• Safety issues are addressed: This criterion addresses the degree to which state policies define clear activities that focus on assessment of the safety of the reported child and other children who are living in the foster home. Higher ratings are given to states that identify safety assessment as an important part of the investigation process. The highest rating was reserved for the states that identify particular safety assessment tools to be used during this process. Information used to assess this criterion is drawn from the specific actions taken to protect the reported children and other children in the home from harm, as described in individual state analyses.

  • Foster parents' rights are considered: This criterion addresses the degree to which state policies identify specific actions, during and after the investigation process, that protect the rights of foster parents. These rights are oftentimes mandated in statute, promulgated in policies, and assured through good practice. Such activities include timely notification of foster parents of the allegation and investigation, as well as the foster parents' access to administrative review and fair hearings processes. As with other criteria, the evaluation was based only on material received. The absence of language regarding these issues in the submitted materials does not necessarily mean that foster parents' rights during the process are not protected in various ways. For example, it is reasonable to expect that, even when those rights are not clearly spelled out in the submitted policies related to out-of-home care, foster parents may have access to the same administrative review and fair hearings processes as any other caregiver who is the subject of a report of child maltreatment.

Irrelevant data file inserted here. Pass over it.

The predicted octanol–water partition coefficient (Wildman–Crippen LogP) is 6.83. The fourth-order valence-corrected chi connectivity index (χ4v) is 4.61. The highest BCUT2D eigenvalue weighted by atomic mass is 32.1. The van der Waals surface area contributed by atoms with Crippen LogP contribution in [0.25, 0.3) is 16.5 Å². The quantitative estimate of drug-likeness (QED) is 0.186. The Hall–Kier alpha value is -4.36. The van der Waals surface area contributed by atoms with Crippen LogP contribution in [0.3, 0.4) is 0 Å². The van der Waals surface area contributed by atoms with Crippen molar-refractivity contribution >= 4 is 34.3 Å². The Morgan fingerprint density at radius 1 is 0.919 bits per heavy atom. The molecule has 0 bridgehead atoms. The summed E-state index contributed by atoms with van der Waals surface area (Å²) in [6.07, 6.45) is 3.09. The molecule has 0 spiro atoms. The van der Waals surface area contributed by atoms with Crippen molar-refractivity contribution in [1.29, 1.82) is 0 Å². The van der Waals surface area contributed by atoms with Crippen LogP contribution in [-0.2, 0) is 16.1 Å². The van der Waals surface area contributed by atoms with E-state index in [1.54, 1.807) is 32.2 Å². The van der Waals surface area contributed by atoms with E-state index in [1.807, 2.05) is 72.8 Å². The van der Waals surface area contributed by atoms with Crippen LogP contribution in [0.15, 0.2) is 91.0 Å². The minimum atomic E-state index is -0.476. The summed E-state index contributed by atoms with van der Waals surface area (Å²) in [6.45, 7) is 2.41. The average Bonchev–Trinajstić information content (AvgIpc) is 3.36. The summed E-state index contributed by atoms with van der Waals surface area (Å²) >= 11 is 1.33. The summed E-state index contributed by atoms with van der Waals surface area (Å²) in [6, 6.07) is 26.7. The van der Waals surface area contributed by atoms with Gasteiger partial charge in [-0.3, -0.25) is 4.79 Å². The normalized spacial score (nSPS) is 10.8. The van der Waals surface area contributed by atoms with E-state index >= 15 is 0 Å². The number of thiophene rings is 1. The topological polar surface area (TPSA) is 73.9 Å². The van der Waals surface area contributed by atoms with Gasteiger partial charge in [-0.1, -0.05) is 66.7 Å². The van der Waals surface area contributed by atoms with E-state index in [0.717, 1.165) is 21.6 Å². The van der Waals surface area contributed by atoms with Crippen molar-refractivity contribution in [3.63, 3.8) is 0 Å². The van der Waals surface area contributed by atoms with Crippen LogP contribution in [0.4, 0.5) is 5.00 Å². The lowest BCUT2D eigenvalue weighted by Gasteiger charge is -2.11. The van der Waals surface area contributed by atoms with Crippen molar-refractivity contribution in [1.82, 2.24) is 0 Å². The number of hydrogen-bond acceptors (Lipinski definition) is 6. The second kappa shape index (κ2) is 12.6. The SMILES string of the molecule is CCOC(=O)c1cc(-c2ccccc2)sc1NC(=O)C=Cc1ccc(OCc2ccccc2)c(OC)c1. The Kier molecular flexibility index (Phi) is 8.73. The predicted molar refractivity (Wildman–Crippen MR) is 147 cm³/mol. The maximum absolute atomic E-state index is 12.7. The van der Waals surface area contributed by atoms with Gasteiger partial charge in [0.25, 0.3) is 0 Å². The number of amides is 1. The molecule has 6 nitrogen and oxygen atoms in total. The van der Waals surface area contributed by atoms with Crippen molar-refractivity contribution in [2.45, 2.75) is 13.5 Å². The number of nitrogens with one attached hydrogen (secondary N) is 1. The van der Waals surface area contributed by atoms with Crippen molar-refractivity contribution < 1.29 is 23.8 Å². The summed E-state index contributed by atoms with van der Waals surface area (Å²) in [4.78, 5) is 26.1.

• Foster parent support is described: Being the subject of an allegation of child maltreatment can be a threatening and painful process. Providing support to foster parents throughout this process is an important part of the investigation process. This criterion addresses the degree to which the submitted materials emphasize the importance of providing support, the importance of assigning the "supportive" responsibilities to particular staff persons, and provide detailed guidance on how to provide that support most effectively.

  • The licensing/CPS interface is clear: This criterion addresses the degree to which submitted materials clearly differentiate processes related to the investigation of maltreatment reports (from CPS) from investigations of licensing concerns or violations. Making these distinctions can be difficult. The separation of the two processes is more complicated when there are concerns of both maltreatment and possible licensing violations. Thus, policies that make clear distinctions between those investigative processes and provide detailed guidance for conducting these different, yet sometimes parallel, processes received higher ratings.
Clear Time
Arizona 2 0 2 2 3
Colorado 1 0 1 0 3
Connecticut 3 1 2 2 2
Delaware 2 0 2 2 2
Georgia 3 1 2 3 2
Illinois 3 1 2 1 3
Iowa 2 0 3 3 0
Maryland 3 1 3 3 3
Missouri 3 0 2 2 3
New Hampshire 3 0 2 2 1
New Mexico 2 1 2 2 3
Oklahoma 3 1 2 3 3
Oregon 2 0 3 3 2
Rhode Island 1 0 2 1 0
Texas 3 0 2 3 3
Virginia 2 0 2 3 3

Arizona 3 2 2 0 2
Colorado 2 2 1 0 2
Connecticut 3 2 2 1 3
Delaware 1 2 2 0 1
Georgia 3 3 0 0 3
Illinois 2 3 3 0 3
Iowa 1 2 0 1 3
Maryland 3 2 1 1 3
Missouri 1 2 1 0 2
New Hampshire 1 2 3 1 3
New Mexico 3 2 2 2 3
Oklahoma 1 2 1 0 2
Oregon 3 2 3 3 3
Rhode Island 0 1 1 0 1
Texas 2 2 3 2 3
Virginia 1 3 3 0 1

States are rated in each category according to the degree to which submitted materials fully addressed each category: 0 = Not at all, 1 = Minimally, 2 = Adequately, 3 = Addressed at a high level.